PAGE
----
The idea of nature states is not new. Even the EPA talks about them, and organizations such as the Natural Step and the Resilience Alliance promote them as part of the larger idea that the more diverse and intimate the connections between nature, economy, and community, the more resilient all three might be.
What is new is the current opportunity to use nature state thinking. Down economies need fresh thinking to reinvigorate the market. Innovators who are bound together by a shared affinity for place may more readily supply the systemic solutions to the many challenges that all people now face.
Our nature state — an area comprising the temperate rainforest coasts of Northern California, Oregon, Washington, British Columbia, and Alaska — has proven to be a fertile ground for regional business and cultural experimentation. Among Ecotrust’s innovations, for instance, is ShoreBank Pacific, a regional bank that prioritizes community building and stewardship of the environment in its lending. The bank, with $200 million in assets, remains resilient in the downturn.
In our nature state, entrepreneurs who respect nature and adopt a get-rich-slow approach are thriving, even now. One example is New Seasons Market, a chain of grocery stores in Portland that caters to the region’s reputation for friendliness and delicious locally grown food. The chain carefully chooses its employees, using a lone PhD to interview and hire each person. By understanding the region’s psychology and ecology, the business has developed an almost cultlike following.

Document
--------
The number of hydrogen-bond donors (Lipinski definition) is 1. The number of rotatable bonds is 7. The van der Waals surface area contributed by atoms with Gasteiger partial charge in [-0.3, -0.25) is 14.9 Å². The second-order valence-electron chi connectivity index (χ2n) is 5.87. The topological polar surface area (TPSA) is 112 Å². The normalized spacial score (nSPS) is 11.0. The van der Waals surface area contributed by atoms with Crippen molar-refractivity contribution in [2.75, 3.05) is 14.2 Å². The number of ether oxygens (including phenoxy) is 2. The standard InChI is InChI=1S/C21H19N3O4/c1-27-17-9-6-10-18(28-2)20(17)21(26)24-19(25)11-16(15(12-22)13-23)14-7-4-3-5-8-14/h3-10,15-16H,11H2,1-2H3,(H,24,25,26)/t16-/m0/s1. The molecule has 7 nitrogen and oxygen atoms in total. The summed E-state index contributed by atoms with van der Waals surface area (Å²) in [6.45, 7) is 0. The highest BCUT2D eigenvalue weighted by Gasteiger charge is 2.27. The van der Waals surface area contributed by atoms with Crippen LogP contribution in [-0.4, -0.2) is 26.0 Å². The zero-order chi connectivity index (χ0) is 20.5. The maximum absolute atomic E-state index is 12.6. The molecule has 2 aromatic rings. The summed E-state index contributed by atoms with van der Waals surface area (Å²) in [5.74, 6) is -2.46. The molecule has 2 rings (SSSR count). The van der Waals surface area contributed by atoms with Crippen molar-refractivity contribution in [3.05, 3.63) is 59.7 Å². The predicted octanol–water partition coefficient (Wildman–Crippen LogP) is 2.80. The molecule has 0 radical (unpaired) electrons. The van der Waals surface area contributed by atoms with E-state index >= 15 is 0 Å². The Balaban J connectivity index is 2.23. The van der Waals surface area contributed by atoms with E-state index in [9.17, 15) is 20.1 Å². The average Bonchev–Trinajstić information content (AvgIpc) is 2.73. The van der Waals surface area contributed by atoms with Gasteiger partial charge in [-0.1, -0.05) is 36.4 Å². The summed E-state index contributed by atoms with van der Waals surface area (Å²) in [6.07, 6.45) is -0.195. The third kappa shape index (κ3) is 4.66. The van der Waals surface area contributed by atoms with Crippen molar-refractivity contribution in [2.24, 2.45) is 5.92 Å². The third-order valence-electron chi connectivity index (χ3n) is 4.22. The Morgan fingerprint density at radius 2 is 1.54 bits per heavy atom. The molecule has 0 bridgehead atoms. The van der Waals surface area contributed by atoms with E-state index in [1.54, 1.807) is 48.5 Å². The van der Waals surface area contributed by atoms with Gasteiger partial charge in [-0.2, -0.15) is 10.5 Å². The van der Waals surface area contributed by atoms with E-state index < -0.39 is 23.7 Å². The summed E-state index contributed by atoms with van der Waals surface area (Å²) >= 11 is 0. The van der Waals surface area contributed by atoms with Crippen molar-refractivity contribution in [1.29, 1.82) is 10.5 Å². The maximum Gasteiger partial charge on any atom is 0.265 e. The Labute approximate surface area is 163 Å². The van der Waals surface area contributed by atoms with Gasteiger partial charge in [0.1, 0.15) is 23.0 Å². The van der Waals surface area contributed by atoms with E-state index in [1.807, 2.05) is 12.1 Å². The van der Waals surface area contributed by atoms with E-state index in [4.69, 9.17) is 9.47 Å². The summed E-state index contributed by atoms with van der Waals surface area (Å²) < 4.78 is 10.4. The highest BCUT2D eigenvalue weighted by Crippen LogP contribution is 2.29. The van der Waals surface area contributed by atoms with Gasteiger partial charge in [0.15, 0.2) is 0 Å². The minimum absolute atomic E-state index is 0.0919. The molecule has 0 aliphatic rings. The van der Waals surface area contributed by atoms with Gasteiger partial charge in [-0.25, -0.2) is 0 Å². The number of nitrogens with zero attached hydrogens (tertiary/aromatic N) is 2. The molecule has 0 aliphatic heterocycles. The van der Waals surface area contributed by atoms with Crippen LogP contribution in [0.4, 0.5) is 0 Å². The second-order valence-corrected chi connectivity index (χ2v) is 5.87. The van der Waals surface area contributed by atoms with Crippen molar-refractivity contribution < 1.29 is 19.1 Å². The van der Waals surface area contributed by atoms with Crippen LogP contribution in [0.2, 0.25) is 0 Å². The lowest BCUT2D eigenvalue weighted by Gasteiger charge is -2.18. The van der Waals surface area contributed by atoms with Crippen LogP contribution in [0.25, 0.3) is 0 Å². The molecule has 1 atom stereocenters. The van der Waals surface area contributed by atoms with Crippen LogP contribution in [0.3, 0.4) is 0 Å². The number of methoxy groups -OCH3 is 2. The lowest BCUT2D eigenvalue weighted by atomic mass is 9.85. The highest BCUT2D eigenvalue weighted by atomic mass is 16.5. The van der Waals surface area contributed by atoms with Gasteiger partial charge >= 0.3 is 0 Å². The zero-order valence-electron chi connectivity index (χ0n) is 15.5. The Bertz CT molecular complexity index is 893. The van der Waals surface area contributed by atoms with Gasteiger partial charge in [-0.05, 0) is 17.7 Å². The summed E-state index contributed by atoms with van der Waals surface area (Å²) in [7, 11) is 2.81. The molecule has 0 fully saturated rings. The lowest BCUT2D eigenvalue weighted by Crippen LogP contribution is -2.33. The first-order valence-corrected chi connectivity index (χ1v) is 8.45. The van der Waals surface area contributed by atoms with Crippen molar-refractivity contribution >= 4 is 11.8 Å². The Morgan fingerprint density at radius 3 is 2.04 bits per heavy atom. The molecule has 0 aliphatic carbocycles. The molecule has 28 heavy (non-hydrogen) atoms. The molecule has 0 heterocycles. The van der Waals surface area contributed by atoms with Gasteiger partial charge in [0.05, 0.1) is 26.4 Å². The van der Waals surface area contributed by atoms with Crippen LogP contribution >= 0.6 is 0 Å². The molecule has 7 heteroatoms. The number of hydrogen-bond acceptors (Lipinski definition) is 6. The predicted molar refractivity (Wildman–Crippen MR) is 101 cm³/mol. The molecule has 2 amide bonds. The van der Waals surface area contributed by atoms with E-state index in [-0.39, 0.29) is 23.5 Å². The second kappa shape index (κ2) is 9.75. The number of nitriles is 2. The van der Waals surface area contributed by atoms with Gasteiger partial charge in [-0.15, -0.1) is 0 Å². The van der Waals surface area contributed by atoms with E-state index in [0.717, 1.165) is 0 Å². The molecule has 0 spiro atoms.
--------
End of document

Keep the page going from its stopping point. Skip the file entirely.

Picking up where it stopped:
New Seasons is not alone. Carbon sequestration businesses tied to our nature state’s forests, clean energy companies connected to our diverse climate, and green construction companies reliant on our abundant natural resources are prospering here. Even politicians and financiers are getting on board with bioregional innovation: A select group led by the governor of Oregon and calling itself “The Oregon Way” is promoting regional, nature-based innovation to leaders in Washington, D.C., with the very real result of green stimulus dollars coming back to Oregon.
Although people are still writing the rules of nature state thinking, certain guidelines have emerged. One is to measure success in nature’s indicators, not dollars. The singular natural event that has defined the Northwest for thousands of years, for instance, is the return of the salmon — millions and millions of them. People and salmon codeveloped here, together with the forests and grasslands. Salmon decline tells us that our farming, fishing, forestry, transportation, and energy systems are eroding our ecosystems. When 15,000 to 30,000 big, healthy Chinook salmon die within days of entering the Klamath River, as they did three years ago, we know our shepherding of the region is failing.